– Rabbi, do you have a spare pepper spray I could take with me by any chance?
That was my last call before going out into the night. For more than 10 minutes I was trying to decide not what to wear (like any normal girl would), but which weapon to take with me. My only choice presented either a bag-sized umbrella or a large glass bottle, which is still waiting to be taken to the mikveh. The bottle won, in case you asked.
It took me another couple of minutes to decide which shoes did not spoil the outfit, but would also be sufficiently comfortable in case I needed to run for life and, instead of a regular handbag, I took a rucksack in order to have my hands free. No, I was not going jogging; to be truthful, I haven’t jogged in a couple of weeks because somehow it doesn’t feel safe enough to venture alone in the evening. Yes, I know I could jog in the morning. No, I am not a morning person. Normally it wouldn’t bother me to go for a walk at night. I love nights. But all of the sudden, as I walk, I look over my shoulder. I am cautious with approaching cars and I do not stand close to the road while waiting for the bus. Tonight I walked through the city with the bottle stuck under my armpit ready to swing it, should the need arise, knowing that despite how much I like it, I would need to buy a new one.
So you think it’s crazy that I so casually assess what weapon I need to chose before I go out? Or, do you think it’s crazy that I anticipate an attack? Or perhaps you think that I am crazy to even attempt going out? Or living in Israel?
How about this: as blood flows in Israel, the world is either silent or the mass media distorts the truth victimising the Palestinian Arabs and demonising the Israelis. I honestly don’t know which is worse.
Since 13 September there has been unrest in Israel. As time flows, the Palestinian terrorists invent new and ingenious ways of murdering Jews. First came the firebombs, then rockets, then attacking civilians on streets, shooting them, stabbing them, axing them, running them over with cars… we even had a suicide bomber. How much of this have you heard about in the outside world? There hasn’t been even day that it would be quiet. Just this Shabbat alone there were ten attacks across Israel.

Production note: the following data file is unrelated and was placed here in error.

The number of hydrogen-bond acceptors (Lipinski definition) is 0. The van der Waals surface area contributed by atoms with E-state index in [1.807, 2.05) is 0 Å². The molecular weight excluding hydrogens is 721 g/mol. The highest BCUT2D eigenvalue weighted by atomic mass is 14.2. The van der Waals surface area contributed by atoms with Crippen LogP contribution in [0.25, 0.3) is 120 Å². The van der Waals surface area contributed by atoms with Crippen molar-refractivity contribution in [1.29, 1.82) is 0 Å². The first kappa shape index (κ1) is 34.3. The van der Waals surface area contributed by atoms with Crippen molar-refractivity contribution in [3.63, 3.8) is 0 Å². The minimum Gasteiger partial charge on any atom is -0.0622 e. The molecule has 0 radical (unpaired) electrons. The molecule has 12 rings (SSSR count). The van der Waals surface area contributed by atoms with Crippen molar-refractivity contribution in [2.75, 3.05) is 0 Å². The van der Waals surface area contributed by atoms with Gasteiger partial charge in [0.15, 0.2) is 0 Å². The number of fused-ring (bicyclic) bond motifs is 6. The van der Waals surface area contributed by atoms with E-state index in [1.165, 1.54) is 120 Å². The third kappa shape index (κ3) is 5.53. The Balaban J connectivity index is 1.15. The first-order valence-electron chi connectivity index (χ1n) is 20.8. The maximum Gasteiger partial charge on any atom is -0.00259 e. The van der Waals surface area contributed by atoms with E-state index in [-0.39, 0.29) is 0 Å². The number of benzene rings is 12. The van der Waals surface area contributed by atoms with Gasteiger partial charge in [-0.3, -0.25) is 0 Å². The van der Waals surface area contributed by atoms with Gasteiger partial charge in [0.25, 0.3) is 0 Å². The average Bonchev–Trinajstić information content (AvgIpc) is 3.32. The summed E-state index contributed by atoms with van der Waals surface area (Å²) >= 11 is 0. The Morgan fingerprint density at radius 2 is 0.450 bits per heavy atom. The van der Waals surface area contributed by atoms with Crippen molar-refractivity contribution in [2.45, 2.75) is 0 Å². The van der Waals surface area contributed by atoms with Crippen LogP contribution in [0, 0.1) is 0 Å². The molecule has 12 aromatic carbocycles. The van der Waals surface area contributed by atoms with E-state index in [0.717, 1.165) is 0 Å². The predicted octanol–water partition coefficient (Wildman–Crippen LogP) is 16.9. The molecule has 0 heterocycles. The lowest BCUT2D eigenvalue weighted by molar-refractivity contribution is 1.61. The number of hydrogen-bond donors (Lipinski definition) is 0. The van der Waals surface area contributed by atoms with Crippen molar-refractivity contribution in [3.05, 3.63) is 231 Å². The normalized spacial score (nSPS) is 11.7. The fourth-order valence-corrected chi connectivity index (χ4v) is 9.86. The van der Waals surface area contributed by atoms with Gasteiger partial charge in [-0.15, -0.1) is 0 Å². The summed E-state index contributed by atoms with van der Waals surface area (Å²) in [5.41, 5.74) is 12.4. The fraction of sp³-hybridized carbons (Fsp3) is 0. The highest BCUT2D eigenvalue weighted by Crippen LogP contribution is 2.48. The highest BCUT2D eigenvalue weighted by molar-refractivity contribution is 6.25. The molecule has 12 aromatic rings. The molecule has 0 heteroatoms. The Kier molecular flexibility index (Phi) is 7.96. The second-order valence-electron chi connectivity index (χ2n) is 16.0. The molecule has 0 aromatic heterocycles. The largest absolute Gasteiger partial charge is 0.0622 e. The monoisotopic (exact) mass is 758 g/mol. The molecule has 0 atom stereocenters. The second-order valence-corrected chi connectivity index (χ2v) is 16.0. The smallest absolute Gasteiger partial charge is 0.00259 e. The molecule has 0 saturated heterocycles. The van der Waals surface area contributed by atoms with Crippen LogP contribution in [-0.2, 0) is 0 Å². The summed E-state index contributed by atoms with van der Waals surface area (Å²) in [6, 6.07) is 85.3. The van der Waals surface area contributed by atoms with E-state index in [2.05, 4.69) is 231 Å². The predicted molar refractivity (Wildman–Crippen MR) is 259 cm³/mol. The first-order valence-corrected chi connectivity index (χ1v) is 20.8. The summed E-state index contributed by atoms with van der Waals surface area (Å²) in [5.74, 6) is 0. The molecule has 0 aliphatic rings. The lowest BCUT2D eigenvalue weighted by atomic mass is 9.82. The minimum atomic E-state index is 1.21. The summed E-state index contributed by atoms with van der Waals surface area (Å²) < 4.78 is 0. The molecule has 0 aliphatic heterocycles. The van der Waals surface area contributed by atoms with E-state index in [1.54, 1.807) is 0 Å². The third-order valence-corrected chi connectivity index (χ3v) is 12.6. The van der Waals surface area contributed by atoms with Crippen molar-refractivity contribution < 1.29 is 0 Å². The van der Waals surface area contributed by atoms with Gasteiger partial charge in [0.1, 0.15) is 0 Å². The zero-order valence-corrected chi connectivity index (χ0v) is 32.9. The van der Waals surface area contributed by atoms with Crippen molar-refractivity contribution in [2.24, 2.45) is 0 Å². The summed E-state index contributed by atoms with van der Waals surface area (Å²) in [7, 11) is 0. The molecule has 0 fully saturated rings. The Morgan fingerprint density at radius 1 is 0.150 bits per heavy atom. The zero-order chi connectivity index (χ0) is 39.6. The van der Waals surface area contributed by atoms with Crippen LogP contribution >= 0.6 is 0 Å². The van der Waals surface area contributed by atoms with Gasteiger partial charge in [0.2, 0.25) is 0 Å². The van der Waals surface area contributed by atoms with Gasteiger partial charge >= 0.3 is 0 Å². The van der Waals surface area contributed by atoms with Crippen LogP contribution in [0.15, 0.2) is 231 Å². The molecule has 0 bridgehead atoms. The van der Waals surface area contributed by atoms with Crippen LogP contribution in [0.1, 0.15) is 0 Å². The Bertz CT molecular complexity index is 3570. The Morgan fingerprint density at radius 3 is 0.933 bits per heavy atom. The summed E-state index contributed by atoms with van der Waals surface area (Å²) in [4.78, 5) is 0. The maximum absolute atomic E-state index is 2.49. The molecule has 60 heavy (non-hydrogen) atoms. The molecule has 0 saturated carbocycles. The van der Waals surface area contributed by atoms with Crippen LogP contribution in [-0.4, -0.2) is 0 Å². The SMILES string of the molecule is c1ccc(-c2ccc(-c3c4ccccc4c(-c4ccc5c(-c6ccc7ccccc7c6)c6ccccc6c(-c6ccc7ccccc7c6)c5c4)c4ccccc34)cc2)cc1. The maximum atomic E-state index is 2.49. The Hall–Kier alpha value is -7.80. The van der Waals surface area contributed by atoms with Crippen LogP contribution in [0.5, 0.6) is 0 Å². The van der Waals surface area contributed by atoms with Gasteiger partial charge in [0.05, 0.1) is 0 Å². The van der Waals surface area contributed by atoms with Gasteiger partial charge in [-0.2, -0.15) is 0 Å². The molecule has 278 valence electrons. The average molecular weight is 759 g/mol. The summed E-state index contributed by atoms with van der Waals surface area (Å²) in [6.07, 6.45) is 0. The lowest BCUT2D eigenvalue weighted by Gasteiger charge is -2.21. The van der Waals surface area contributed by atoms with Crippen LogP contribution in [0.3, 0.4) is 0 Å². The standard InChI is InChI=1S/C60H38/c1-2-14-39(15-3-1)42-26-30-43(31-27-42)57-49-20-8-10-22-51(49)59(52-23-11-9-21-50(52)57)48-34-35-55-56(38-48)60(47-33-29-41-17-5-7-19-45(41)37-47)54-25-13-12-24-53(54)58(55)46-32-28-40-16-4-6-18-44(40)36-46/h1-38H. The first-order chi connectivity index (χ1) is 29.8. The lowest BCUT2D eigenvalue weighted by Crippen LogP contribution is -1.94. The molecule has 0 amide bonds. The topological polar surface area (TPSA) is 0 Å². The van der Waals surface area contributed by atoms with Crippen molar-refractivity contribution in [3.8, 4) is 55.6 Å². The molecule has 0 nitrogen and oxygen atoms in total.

For days the streets have been half-empty. Those that need to get to work or drop their children off at school, or kindergarten, think twice about leaving their homes. Walking on the street you see tension, looking around, people stopping when the car approaches or simply taking a cab to avoid public transportation. Why? Because buses have been attacked and travellers were both shot and stabbed. Because civilians were ran over by cars driven by Palestinian Arabs. Because an elderly man was axed in the broad daylight. Because they want us to know that no-one is safe.
Did you know that 13 year-old Palestinian Arabs run around with knives and stab random people? Do you understand what that means? It means that whatever system the world wants Israel to adopt in dealing with the conflict will not work here. Here we are not fighting with the cause, or logic for that matter. We are fighting hatred, pure, overflowing, causeless hatred. “Causeless?! But…!” Yeah, there are other brilliant articles that are tackling all your objections to my statement. I invite you to read them. I don’t have strength to argue about it at the moment.